Tuesday, December 16, 2008

Nash on the Origins of Fair Lending LItigation

Andrew Nash, Washington University-St. Louis School of Law, has posted what appeares to be a very useful piece of student work, The Origins of Fair Lending Litigation. Here is the abstract:
This paper describes the origins of fair lending litigation in the 1970s. It documents two litigation strategies, one aimed at discriminatory lenders in local communities and a second at the federal lending regulators. Together, these two litigation strategies helped to establish the basic anti-lending discrimination framework that remains in place today. Rather than view these two strategies as distinct, however, this paper argues that they represented complementary efforts to establish an effective anti-discrimination strategy at local and national levels.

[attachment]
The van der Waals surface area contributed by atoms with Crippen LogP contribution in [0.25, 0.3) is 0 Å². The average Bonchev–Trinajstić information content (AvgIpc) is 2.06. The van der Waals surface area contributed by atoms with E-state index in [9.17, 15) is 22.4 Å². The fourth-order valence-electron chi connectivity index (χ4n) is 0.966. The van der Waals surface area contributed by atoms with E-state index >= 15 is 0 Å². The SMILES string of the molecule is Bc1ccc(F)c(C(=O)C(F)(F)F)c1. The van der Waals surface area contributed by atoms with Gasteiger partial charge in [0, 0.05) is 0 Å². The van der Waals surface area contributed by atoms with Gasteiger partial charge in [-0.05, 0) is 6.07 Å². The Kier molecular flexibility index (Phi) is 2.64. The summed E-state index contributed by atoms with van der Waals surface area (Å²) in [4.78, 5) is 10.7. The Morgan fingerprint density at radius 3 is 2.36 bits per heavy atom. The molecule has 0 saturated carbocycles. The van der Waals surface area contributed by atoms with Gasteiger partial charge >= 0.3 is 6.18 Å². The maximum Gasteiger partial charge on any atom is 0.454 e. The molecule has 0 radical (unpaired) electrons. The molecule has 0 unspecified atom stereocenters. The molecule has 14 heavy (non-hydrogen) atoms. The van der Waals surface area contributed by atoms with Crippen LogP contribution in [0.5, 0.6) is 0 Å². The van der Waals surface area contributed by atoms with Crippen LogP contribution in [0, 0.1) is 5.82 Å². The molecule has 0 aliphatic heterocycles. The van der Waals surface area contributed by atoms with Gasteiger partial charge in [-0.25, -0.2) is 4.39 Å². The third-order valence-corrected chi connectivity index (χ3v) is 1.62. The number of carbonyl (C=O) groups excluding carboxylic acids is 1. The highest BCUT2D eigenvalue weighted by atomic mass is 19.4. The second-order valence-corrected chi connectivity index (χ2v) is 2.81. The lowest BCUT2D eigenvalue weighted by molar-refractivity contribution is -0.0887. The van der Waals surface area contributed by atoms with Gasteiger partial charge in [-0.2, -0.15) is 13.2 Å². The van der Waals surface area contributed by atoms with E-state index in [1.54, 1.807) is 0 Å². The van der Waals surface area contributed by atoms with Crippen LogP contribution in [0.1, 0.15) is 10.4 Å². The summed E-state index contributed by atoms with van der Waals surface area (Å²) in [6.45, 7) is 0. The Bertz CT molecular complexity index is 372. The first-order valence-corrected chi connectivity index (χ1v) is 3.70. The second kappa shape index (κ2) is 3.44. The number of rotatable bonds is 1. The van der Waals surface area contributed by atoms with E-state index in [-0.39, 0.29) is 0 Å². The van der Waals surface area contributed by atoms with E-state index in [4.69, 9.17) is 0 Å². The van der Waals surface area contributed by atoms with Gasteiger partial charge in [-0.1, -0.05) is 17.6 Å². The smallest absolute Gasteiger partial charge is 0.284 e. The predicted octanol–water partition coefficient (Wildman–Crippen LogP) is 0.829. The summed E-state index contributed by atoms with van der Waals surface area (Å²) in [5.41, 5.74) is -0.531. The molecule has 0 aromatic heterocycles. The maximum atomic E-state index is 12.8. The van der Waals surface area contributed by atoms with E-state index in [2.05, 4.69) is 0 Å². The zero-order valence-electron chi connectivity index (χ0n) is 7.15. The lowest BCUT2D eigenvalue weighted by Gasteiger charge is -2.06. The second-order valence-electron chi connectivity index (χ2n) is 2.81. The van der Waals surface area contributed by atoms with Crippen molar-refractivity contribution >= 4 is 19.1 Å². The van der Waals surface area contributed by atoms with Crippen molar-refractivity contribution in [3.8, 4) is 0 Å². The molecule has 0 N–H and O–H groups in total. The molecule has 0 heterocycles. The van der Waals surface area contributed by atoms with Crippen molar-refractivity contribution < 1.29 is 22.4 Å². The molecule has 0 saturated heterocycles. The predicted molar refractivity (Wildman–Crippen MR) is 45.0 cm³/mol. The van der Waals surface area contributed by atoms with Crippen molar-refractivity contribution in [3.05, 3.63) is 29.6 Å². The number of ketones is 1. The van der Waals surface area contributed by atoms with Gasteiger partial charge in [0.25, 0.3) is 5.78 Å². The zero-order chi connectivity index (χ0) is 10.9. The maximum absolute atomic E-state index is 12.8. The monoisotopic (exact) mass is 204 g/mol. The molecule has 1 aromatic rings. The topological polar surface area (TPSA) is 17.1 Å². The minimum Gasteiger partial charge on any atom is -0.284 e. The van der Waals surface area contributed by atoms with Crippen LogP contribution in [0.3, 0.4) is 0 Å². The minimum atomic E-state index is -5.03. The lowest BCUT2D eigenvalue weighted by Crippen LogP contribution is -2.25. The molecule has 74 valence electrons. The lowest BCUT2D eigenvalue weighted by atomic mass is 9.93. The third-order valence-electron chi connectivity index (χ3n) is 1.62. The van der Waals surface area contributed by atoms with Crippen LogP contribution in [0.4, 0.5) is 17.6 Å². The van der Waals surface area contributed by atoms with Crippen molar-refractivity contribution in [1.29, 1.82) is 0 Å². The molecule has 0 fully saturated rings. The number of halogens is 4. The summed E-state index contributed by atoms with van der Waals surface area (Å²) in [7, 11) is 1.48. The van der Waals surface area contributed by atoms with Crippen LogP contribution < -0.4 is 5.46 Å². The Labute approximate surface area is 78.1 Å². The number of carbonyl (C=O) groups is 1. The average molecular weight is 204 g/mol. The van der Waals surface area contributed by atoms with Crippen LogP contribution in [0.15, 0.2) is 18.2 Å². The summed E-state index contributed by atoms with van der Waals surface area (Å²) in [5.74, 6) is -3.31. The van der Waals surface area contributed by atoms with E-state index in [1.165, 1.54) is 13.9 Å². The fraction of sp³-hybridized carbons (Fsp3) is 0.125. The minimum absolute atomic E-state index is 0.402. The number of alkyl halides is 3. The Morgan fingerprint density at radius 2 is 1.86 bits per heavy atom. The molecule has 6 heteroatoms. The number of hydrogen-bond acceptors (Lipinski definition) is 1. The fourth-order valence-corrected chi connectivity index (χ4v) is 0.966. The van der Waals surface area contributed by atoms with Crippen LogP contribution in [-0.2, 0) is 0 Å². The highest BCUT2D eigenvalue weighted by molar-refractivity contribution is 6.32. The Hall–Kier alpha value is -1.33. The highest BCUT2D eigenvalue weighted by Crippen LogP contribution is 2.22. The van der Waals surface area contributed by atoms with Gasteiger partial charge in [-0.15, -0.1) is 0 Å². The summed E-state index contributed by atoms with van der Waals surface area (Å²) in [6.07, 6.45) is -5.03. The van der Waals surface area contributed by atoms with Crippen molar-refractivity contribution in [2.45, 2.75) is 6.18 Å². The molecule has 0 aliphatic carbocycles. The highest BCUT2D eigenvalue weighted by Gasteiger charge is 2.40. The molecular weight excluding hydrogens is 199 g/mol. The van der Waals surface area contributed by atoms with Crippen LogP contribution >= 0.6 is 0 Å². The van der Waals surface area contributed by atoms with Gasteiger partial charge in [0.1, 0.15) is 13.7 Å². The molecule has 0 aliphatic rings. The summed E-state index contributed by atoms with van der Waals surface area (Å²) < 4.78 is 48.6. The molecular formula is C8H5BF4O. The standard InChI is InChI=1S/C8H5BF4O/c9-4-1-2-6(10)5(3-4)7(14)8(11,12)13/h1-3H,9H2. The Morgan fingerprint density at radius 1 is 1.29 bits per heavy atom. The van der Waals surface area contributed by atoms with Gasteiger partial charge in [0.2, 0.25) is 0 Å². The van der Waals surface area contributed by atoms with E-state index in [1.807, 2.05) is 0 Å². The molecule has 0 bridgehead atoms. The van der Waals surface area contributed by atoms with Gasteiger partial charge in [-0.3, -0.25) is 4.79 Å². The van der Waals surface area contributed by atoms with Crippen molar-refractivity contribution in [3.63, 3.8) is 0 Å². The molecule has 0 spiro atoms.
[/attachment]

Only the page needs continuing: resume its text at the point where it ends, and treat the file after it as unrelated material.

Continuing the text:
The research for this paper was conducted in a law school seminar at Washington University taught by Professor Margo Schlanger. The research for this paper drew on dozens of fair lending cases from the 1970s to the present; summaries for all of these cases can be found at the Civil Rights Litigation Clearinghouse, located on the Washington University School of Law's website.

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